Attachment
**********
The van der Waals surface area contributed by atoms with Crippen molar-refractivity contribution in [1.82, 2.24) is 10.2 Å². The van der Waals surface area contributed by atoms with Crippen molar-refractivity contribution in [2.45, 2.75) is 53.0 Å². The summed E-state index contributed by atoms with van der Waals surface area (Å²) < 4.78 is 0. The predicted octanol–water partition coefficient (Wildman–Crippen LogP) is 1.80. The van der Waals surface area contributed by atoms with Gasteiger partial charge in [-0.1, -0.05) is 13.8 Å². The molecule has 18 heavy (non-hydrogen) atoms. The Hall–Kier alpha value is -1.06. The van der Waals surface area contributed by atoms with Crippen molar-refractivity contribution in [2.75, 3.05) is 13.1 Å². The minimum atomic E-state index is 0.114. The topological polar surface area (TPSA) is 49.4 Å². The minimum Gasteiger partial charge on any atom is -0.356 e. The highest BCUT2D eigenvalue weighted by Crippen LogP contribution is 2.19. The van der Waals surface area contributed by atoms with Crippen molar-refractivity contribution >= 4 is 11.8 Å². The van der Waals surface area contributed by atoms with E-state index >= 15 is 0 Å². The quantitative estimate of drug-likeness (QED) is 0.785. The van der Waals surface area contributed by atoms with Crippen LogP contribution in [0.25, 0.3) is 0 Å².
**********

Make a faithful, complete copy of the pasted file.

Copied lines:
The van der Waals surface area contributed by atoms with Crippen molar-refractivity contribution in [1.82, 2.24) is 10.2 Å². The van der Waals surface area contributed by atoms with Crippen molar-refractivity contribution in [2.45, 2.75) is 53.0 Å². The summed E-state index contributed by atoms with van der Waals surface area (Å²) < 4.78 is 0. The predicted octanol–water partition coefficient (Wildman–Crippen LogP) is 1.80. The van der Waals surface area contributed by atoms with Gasteiger partial charge in [-0.1, -0.05) is 13.8 Å². The molecule has 18 heavy (non-hydrogen) atoms. The Hall–Kier alpha value is -1.06. The van der Waals surface area contributed by atoms with Crippen molar-refractivity contribution in [2.75, 3.05) is 13.1 Å². The minimum atomic E-state index is 0.114. The topological polar surface area (TPSA) is 49.4 Å². The minimum Gasteiger partial charge on any atom is -0.356 e. The highest BCUT2D eigenvalue weighted by Crippen LogP contribution is 2.19. The van der Waals surface area contributed by atoms with Crippen molar-refractivity contribution >= 4 is 11.8 Å². The van der Waals surface area contributed by atoms with E-state index >= 15 is 0 Å². The quantitative estimate of drug-likeness (QED) is 0.785. The van der Waals surface area contributed by atoms with Crippen LogP contribution in [0.25, 0.3) is 0 Å².